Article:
Here are 5 tips to work out whether a new nutrition product or message is as good as it claims to be:
- Does the person or product promise a quick fix or miracle cure? If it sounds too good to be true, it probably is. Making changes to your health require a commitment to making better food choices and exercising regularly, not miracle pills, fad diets or products.
- Is someone trying to sell you products such as special diet foods, meal replacements, supplements or books? If so, the product is likely lining somebody’s pockets at your expense. These products do not replace lifestyle changes that you can maintain.
- Is the product information based on personal stories? While it may be nice to hear stories about celebrities and other people in the media, it is not proof that a product works. Nutrition information should be based on scientific research and properly designed studies which are documented in professional journals.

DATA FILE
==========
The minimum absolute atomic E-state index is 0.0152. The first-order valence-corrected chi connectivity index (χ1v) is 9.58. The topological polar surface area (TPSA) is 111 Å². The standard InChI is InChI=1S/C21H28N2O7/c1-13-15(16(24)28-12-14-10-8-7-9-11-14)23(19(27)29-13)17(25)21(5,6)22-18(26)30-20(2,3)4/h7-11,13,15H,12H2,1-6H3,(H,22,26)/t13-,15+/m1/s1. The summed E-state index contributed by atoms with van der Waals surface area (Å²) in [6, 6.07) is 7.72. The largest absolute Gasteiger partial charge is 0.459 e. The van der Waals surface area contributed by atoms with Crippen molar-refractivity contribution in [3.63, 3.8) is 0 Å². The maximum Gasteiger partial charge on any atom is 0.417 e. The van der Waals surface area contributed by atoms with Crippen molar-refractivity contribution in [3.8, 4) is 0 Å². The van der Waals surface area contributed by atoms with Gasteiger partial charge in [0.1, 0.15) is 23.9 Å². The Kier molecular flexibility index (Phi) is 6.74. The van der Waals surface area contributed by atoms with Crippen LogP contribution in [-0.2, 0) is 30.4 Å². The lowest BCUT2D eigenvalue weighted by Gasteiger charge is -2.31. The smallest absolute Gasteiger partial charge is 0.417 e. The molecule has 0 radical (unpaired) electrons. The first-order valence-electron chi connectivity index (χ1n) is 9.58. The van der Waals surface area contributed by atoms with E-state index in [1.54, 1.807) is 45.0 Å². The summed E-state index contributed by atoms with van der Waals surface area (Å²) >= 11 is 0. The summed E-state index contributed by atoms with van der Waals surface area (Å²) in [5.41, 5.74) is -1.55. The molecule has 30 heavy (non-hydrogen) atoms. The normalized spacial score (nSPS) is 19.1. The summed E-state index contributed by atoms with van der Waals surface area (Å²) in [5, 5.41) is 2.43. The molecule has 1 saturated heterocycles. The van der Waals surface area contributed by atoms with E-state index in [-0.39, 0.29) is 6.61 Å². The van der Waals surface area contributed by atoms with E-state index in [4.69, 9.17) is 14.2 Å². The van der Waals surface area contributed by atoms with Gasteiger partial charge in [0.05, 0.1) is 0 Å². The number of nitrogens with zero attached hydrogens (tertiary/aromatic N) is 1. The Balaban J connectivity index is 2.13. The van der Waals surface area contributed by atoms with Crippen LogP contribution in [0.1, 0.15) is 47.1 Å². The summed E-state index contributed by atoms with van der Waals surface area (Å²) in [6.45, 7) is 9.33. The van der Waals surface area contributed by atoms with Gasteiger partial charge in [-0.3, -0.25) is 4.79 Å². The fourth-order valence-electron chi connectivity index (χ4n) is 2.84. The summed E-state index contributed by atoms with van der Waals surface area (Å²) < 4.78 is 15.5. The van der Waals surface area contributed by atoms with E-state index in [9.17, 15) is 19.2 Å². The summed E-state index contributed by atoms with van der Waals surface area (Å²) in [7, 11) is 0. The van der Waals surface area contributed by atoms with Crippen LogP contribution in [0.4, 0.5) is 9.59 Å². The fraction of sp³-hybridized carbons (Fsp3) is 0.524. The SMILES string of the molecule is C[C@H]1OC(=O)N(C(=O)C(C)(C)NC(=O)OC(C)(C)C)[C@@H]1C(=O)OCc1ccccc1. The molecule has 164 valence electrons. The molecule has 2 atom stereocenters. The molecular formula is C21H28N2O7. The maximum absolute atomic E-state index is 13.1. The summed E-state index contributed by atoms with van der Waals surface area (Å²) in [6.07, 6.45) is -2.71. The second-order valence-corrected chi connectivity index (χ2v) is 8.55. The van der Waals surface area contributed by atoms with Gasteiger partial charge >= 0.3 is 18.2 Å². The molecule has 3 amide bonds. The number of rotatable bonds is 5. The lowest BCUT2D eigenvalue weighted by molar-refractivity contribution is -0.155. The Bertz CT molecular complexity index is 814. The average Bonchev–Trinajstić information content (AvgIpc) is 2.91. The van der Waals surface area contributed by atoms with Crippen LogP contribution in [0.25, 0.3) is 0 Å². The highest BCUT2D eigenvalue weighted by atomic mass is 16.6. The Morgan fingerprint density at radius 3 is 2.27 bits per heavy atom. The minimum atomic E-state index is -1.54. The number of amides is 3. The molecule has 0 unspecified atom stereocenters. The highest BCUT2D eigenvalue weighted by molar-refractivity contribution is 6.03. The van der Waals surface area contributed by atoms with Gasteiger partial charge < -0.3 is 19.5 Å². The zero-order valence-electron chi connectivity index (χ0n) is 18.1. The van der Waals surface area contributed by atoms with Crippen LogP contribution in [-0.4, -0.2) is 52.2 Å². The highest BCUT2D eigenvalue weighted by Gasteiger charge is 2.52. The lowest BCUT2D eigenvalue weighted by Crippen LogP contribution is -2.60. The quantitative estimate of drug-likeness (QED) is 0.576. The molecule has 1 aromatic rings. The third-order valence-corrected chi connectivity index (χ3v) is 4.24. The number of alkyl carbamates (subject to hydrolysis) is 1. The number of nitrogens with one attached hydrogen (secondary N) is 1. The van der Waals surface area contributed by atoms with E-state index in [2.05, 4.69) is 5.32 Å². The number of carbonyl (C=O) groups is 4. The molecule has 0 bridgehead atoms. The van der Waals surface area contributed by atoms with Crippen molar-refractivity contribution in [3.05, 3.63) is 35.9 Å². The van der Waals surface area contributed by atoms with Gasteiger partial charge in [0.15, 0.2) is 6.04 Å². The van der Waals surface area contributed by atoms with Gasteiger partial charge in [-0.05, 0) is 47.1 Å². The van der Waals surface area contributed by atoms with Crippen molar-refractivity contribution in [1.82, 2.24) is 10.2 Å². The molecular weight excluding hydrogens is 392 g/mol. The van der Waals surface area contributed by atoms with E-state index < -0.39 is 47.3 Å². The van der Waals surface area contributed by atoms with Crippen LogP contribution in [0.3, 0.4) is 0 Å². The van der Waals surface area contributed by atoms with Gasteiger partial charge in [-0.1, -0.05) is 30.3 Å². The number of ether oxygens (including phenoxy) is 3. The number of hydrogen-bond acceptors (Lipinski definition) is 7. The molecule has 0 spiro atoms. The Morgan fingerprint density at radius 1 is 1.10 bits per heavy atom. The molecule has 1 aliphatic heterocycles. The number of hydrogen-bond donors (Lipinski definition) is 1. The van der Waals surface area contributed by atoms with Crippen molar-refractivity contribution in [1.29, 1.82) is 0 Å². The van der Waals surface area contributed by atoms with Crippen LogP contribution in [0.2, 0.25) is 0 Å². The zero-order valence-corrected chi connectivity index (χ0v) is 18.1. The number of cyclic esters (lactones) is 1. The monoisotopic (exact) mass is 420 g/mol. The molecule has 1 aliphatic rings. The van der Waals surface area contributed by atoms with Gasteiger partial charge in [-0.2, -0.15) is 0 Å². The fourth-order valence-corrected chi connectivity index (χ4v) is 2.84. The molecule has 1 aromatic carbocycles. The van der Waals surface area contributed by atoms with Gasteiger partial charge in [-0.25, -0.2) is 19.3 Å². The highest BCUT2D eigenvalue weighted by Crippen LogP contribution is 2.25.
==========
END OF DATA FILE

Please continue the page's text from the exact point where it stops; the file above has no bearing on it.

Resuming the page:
- Are the nutrition claims based on a single study or a few research studies? Were the studies based on humans? A strong study design and a number of studies drawing the same conclusions provide much stronger evidence that something is true.
- What qualifications do they hold? You would not ask a celebrity or non qualified engineer to build a bridge, but the expertise of a qualified and experienced engineer. The same thinking should apply when seeking nutition advice. Look for an accredited practising dietitian (APD) for reliable, up to date nutrition advice.